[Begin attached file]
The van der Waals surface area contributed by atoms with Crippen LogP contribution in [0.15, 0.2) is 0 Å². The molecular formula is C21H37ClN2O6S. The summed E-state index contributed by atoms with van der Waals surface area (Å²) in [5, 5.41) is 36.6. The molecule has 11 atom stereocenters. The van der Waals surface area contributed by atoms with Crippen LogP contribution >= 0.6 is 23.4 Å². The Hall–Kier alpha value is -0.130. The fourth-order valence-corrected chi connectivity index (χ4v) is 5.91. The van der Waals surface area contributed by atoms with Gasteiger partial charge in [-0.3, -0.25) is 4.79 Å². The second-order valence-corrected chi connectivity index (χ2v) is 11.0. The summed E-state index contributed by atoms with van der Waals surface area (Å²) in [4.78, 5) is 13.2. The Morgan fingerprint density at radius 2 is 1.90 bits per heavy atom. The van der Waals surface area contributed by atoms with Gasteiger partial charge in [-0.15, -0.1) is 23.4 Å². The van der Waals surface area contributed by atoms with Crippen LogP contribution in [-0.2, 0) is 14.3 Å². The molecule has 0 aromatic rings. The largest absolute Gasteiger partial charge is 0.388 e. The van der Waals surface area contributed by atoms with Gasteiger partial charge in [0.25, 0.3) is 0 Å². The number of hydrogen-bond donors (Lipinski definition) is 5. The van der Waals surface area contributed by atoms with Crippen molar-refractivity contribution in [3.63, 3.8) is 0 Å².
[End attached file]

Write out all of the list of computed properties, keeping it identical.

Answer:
The van der Waals surface area contributed by atoms with Crippen LogP contribution in [0.15, 0.2) is 0 Å². The molecular formula is C21H37ClN2O6S. The summed E-state index contributed by atoms with van der Waals surface area (Å²) in [5, 5.41) is 36.6. The molecule has 11 atom stereocenters. The van der Waals surface area contributed by atoms with Crippen LogP contribution >= 0.6 is 23.4 Å². The Hall–Kier alpha value is -0.130. The fourth-order valence-corrected chi connectivity index (χ4v) is 5.91. The van der Waals surface area contributed by atoms with Gasteiger partial charge in [-0.3, -0.25) is 4.79 Å². The second-order valence-corrected chi connectivity index (χ2v) is 11.0. The summed E-state index contributed by atoms with van der Waals surface area (Å²) in [4.78, 5) is 13.2. The Morgan fingerprint density at radius 2 is 1.90 bits per heavy atom. The van der Waals surface area contributed by atoms with Gasteiger partial charge in [-0.15, -0.1) is 23.4 Å². The van der Waals surface area contributed by atoms with Crippen LogP contribution in [-0.2, 0) is 14.3 Å². The molecule has 0 aromatic rings. The largest absolute Gasteiger partial charge is 0.388 e. The van der Waals surface area contributed by atoms with Gasteiger partial charge in [0.25, 0.3) is 0 Å². The number of hydrogen-bond donors (Lipinski definition) is 5. The van der Waals surface area contributed by atoms with Crippen molar-refractivity contribution in [3.63, 3.8) is 0 Å².